5 Things You Should Know Going Into 'Fallout 4'

Looking to maximize your time in the wasteland? 

Nicholas Bashore

It’s no secret that Bethesda’s latest open world project Fallout 4 is a huge, huge game filled with tons of content and hundreds of ways to approach it. Sure, the wasteland of Boston sounds overwhelming, but here’s a few tips to help get you started when you step out of the vault.

1. Use a Variety of Different Weapons

From the very beginning, Fallout 4 gives you plenty of weapons to pick from, including the classic 10mm Pistol and the new crank-powered Laser Musket, and while it may be tempting to use the latter for most of your engagements, it’s important to remember that ammo is scarce in this installment of the Fallout franchise. While you are exploring, you’ll find plenty of different ammo types in a wide variety of places, but you won’t start out by finding a lot of ammo for a particular weapon as in past games. Make sure to pick a few different weapons to invest some time into, such as the Pipe Pistol and 10 mm Pistol — that way you’ll have a larger ammo reserve when you need it the most. It’s also worth mentioning that the Scrounger perk is extremely useful here, increasing the ammo you’ll be finding in the wasteland. Consider picking it up early if you’re concerned about your ammunition reserves later down the road.

2. Invest Perks Points into Crafting

No matter what play style you end up pursuing in Fallout 4, weapons and armor are an important part of survival in the wasteland. Now, both can be modified extensively with various upgrades and perks. Unlike previous games, Fallout 4 doesn’t provide you with much when you first step out of the Vault — it expects you to craft your own gear with the scrap laying around. This makes picking up perks like Gun Nut, Armorer, and Science important early on in the game, so that you can craft weapons and armor to help you survive in the wasteland. Weapons can be modified to give you larger magazines, more damage, or longer range, while armor pieces can also be modified to increase carrying capacity, reduce detection when in stealth or provide resistances to certain types of weapons.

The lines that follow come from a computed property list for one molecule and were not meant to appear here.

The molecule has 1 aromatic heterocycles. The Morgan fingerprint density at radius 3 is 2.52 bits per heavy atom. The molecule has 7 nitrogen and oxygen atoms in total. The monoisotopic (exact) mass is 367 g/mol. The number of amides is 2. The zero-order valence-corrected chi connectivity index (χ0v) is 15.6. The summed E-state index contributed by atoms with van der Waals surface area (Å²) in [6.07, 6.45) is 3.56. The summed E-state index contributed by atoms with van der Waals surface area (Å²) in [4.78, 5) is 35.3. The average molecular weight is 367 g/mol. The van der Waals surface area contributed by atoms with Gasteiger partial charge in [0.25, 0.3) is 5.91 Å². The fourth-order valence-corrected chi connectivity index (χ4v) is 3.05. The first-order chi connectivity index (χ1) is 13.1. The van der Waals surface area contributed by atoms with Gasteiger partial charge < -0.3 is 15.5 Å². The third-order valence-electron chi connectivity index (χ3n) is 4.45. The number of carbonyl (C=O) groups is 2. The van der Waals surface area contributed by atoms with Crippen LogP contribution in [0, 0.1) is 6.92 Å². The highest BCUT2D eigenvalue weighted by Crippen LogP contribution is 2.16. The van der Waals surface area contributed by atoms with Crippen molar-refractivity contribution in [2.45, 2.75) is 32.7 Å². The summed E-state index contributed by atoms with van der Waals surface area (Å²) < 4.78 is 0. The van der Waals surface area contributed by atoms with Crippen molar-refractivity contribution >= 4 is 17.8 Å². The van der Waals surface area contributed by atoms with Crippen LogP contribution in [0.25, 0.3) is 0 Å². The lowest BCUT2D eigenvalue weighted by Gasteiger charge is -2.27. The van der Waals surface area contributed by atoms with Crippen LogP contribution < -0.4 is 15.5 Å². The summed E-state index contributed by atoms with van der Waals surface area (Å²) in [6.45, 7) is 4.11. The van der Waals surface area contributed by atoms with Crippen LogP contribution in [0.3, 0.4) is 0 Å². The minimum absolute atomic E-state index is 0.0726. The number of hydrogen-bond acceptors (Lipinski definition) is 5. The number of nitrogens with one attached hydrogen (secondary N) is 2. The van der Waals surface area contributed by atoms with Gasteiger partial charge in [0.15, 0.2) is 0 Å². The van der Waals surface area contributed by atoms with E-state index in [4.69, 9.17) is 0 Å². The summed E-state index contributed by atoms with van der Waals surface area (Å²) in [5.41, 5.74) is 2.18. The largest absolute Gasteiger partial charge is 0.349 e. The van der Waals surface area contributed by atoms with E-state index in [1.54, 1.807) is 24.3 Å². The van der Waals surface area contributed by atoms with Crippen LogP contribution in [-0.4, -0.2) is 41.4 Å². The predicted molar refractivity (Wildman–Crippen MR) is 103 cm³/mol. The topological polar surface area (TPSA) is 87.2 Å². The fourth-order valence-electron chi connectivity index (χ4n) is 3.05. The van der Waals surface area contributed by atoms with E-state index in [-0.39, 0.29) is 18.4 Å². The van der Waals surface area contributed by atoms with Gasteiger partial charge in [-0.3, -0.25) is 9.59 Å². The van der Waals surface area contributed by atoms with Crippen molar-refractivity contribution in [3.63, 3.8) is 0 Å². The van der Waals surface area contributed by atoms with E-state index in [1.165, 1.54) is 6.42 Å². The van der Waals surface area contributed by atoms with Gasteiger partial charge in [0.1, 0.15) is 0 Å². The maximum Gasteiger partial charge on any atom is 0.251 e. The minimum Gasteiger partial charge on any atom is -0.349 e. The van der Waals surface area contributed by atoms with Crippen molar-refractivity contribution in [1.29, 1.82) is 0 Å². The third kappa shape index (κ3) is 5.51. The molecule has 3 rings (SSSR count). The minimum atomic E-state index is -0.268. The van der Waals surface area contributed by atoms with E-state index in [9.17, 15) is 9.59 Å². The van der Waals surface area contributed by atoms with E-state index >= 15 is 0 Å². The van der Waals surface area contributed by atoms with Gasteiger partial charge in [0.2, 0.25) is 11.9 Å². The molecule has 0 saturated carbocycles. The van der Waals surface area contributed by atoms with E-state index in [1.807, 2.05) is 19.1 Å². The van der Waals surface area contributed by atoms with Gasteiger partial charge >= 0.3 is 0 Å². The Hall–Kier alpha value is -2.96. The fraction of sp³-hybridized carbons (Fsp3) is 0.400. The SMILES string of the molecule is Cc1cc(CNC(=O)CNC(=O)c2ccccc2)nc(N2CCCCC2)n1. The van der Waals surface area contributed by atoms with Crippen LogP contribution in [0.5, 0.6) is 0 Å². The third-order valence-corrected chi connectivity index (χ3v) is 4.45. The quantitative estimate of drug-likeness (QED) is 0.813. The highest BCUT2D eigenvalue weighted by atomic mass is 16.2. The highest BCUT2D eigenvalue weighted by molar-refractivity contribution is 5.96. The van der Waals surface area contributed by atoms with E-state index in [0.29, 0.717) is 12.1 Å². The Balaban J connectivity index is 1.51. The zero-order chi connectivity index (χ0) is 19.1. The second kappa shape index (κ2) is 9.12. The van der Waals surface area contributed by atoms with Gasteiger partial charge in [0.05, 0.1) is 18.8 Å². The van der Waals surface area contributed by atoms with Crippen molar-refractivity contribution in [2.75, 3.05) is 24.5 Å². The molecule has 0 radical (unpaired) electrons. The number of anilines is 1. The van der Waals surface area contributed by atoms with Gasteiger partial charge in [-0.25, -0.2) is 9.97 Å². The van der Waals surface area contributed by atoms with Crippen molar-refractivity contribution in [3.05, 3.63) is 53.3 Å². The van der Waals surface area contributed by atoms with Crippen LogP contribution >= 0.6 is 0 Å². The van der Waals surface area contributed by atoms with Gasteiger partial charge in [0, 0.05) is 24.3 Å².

3. Use Power Armor Sparingly

Power Armor in Fallout 4 is one of the strongest tools at your disposal and a set is provided to you very early on. But while the new Power Armor mechanics make it one of the most valuable tools in the game, they also make it one of the easiest pieces of gear to exhaust resources with. Not only does Power Armor require repairs when damaged, but it runs on Fusion Cores, which are pre-war batteries scattered throughout the wasteland. During the first eight or so hours in Fallout 4, these cores are extremely difficult to come across — which makes your Power Armor a limited, but powerful resource. So, as much as it hurts not to be in the Iron Man suit, make sure to use your armor sparingly from the start. At least until perks such as Nuclear Physicist can be taken to extend the duration of your Fusion Cores or more can be purchased from vendors.

4. Keep Your Radio On

Not only does your Pip-Boy Radio offer a wide variety of fantastic hits from Diamond City, but it will pick up random signals while you’re roaming around the wasteland looking for loot. These signals, whether they be military frequencies or settler distress calls often lead to side quests, activities, or, in some cases, full faction questlines that you wouldn’t find otherwise. While these can certainly be investigated later, not all of them remain in the same position throughout the full game, so make sure to spend some time looking into these radio signals.

5. Build One Settlement at a Time

Settlements are a new addition to the Fallout universe, allowing players to construct their own bases and develop supply lines for those in their communities while building up each one, but it can quickly become overwhelming. Not only do new quests pop up, encouraging you to build more settlements and continue to expand, but settlers will request (and require) more commitment from you each step of the way. However, focusing on a single settlement from the get-go will allow you to expand at a much steadier pace and keep settlements secure. Each requires defenses, power, water, food, and places for your people to sleep — and it’s a much better practice to lock down one area before proceeding to the next. Otherwise? You might find yourself fighting to keep your settlements established later down the road.

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